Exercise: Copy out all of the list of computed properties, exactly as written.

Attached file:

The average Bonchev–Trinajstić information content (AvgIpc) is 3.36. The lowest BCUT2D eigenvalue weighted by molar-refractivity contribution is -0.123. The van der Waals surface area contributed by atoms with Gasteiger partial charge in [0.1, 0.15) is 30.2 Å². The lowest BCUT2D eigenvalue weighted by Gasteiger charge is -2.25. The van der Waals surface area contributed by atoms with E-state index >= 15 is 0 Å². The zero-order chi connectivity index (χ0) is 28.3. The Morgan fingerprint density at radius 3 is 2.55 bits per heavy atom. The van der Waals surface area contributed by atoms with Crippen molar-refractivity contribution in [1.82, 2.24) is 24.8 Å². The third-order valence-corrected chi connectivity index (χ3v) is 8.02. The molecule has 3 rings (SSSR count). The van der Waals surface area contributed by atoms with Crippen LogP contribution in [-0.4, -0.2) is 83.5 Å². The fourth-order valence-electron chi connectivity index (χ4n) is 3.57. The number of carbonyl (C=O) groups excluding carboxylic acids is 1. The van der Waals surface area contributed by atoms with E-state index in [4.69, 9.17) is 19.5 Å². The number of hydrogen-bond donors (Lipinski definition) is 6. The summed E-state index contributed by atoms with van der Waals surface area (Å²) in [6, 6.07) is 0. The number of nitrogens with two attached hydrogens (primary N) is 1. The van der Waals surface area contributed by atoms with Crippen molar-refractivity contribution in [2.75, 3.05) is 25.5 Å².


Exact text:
The average Bonchev–Trinajstić information content (AvgIpc) is 3.36. The lowest BCUT2D eigenvalue weighted by molar-refractivity contribution is -0.123. The van der Waals surface area contributed by atoms with Gasteiger partial charge in [0.1, 0.15) is 30.2 Å². The lowest BCUT2D eigenvalue weighted by Gasteiger charge is -2.25. The van der Waals surface area contributed by atoms with E-state index >= 15 is 0 Å². The zero-order chi connectivity index (χ0) is 28.3. The Morgan fingerprint density at radius 3 is 2.55 bits per heavy atom. The van der Waals surface area contributed by atoms with Crippen molar-refractivity contribution in [1.82, 2.24) is 24.8 Å². The third-order valence-corrected chi connectivity index (χ3v) is 8.02. The molecule has 3 rings (SSSR count). The van der Waals surface area contributed by atoms with Crippen LogP contribution in [-0.4, -0.2) is 83.5 Å². The fourth-order valence-electron chi connectivity index (χ4n) is 3.57. The number of carbonyl (C=O) groups excluding carboxylic acids is 1. The van der Waals surface area contributed by atoms with E-state index in [4.69, 9.17) is 19.5 Å². The number of hydrogen-bond donors (Lipinski definition) is 6. The summed E-state index contributed by atoms with van der Waals surface area (Å²) in [6, 6.07) is 0. The number of nitrogens with two attached hydrogens (primary N) is 1. The van der Waals surface area contributed by atoms with Crippen molar-refractivity contribution in [2.75, 3.05) is 25.5 Å².